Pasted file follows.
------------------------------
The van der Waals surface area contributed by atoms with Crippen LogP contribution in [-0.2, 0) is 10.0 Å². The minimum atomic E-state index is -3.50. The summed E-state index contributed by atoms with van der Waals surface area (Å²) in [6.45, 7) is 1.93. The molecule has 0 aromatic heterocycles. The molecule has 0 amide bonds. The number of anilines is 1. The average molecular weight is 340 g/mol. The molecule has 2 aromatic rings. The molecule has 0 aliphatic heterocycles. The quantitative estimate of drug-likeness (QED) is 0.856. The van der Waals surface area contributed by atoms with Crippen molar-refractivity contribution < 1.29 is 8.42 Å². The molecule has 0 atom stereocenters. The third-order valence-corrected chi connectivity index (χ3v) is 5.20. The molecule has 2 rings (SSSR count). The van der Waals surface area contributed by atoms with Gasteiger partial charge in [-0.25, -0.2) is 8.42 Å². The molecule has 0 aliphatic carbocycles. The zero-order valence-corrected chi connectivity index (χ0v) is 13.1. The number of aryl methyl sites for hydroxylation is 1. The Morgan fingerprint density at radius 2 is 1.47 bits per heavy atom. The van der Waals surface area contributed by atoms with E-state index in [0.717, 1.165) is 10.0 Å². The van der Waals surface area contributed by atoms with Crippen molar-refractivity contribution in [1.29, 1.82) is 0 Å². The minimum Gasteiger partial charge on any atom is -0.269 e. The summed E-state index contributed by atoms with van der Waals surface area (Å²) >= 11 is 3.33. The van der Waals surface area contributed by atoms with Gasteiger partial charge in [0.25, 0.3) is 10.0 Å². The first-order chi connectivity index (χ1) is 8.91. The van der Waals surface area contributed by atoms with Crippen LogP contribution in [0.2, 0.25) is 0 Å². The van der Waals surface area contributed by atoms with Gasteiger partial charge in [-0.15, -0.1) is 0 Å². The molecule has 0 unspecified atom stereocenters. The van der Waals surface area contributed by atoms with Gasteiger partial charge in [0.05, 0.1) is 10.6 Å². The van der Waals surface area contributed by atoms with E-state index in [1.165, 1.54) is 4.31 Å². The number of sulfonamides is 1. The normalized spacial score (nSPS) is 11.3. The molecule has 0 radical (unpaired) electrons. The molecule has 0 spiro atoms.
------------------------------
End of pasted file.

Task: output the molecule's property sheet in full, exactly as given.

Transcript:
The van der Waals surface area contributed by atoms with Crippen LogP contribution in [-0.2, 0) is 10.0 Å². The minimum atomic E-state index is -3.50. The summed E-state index contributed by atoms with van der Waals surface area (Å²) in [6.45, 7) is 1.93. The molecule has 0 aromatic heterocycles. The molecule has 0 amide bonds. The number of anilines is 1. The average molecular weight is 340 g/mol. The molecule has 2 aromatic rings. The molecule has 0 aliphatic heterocycles. The quantitative estimate of drug-likeness (QED) is 0.856. The van der Waals surface area contributed by atoms with Crippen molar-refractivity contribution < 1.29 is 8.42 Å². The molecule has 0 atom stereocenters. The third-order valence-corrected chi connectivity index (χ3v) is 5.20. The molecule has 2 rings (SSSR count). The van der Waals surface area contributed by atoms with Gasteiger partial charge in [-0.25, -0.2) is 8.42 Å². The molecule has 0 aliphatic carbocycles. The zero-order valence-corrected chi connectivity index (χ0v) is 13.1. The number of aryl methyl sites for hydroxylation is 1. The Morgan fingerprint density at radius 2 is 1.47 bits per heavy atom. The van der Waals surface area contributed by atoms with E-state index in [0.717, 1.165) is 10.0 Å². The van der Waals surface area contributed by atoms with Crippen molar-refractivity contribution in [1.29, 1.82) is 0 Å². The minimum Gasteiger partial charge on any atom is -0.269 e. The summed E-state index contributed by atoms with van der Waals surface area (Å²) >= 11 is 3.33. The van der Waals surface area contributed by atoms with Gasteiger partial charge in [0.25, 0.3) is 10.0 Å². The first-order chi connectivity index (χ1) is 8.91. The van der Waals surface area contributed by atoms with Crippen LogP contribution in [0.2, 0.25) is 0 Å². The van der Waals surface area contributed by atoms with Gasteiger partial charge in [-0.15, -0.1) is 0 Å². The molecule has 0 unspecified atom stereocenters. The van der Waals surface area contributed by atoms with Gasteiger partial charge in [0.05, 0.1) is 10.6 Å². The van der Waals surface area contributed by atoms with E-state index in [1.165, 1.54) is 4.31 Å². The number of sulfonamides is 1. The normalized spacial score (nSPS) is 11.3. The molecule has 0 radical (unpaired) electrons. The molecule has 0 spiro atoms.